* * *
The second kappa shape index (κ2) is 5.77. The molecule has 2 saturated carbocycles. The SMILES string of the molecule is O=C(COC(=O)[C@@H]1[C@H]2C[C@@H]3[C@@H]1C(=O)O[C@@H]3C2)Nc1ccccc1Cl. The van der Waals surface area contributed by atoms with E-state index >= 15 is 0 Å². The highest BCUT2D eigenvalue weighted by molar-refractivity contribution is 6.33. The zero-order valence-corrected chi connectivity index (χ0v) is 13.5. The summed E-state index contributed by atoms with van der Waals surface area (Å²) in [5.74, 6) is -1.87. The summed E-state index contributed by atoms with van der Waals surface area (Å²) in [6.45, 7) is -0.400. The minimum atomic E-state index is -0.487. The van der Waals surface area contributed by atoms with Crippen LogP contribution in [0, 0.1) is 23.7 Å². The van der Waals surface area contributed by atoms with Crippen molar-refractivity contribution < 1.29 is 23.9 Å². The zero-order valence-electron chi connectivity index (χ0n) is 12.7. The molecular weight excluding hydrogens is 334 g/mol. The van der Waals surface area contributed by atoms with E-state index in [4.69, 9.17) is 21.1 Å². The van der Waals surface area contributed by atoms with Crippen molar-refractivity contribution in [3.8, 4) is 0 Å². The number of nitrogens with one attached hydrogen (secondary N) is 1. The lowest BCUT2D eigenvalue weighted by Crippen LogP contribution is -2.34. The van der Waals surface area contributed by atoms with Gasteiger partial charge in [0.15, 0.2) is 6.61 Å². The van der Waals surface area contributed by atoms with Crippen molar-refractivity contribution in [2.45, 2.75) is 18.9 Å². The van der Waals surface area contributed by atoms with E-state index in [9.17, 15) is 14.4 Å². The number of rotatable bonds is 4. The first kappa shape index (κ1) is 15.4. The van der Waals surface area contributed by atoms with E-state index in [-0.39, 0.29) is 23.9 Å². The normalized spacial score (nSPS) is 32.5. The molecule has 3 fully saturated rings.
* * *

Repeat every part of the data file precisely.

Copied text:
The second kappa shape index (κ2) is 5.77. The molecule has 2 saturated carbocycles. The SMILES string of the molecule is O=C(COC(=O)[C@@H]1[C@H]2C[C@@H]3[C@@H]1C(=O)O[C@@H]3C2)Nc1ccccc1Cl. The van der Waals surface area contributed by atoms with E-state index >= 15 is 0 Å². The highest BCUT2D eigenvalue weighted by molar-refractivity contribution is 6.33. The zero-order valence-corrected chi connectivity index (χ0v) is 13.5. The summed E-state index contributed by atoms with van der Waals surface area (Å²) in [5.74, 6) is -1.87. The summed E-state index contributed by atoms with van der Waals surface area (Å²) in [6.45, 7) is -0.400. The minimum atomic E-state index is -0.487. The van der Waals surface area contributed by atoms with Crippen LogP contribution in [0, 0.1) is 23.7 Å². The van der Waals surface area contributed by atoms with Crippen molar-refractivity contribution < 1.29 is 23.9 Å². The zero-order valence-electron chi connectivity index (χ0n) is 12.7. The molecular weight excluding hydrogens is 334 g/mol. The van der Waals surface area contributed by atoms with E-state index in [4.69, 9.17) is 21.1 Å². The van der Waals surface area contributed by atoms with Crippen molar-refractivity contribution in [3.8, 4) is 0 Å². The number of nitrogens with one attached hydrogen (secondary N) is 1. The lowest BCUT2D eigenvalue weighted by Crippen LogP contribution is -2.34. The van der Waals surface area contributed by atoms with Gasteiger partial charge in [0.15, 0.2) is 6.61 Å². The van der Waals surface area contributed by atoms with Crippen molar-refractivity contribution in [2.45, 2.75) is 18.9 Å². The van der Waals surface area contributed by atoms with E-state index in [9.17, 15) is 14.4 Å². The number of rotatable bonds is 4. The first kappa shape index (κ1) is 15.4. The van der Waals surface area contributed by atoms with E-state index in [-0.39, 0.29) is 23.9 Å². The normalized spacial score (nSPS) is 32.5. The molecule has 3 fully saturated rings.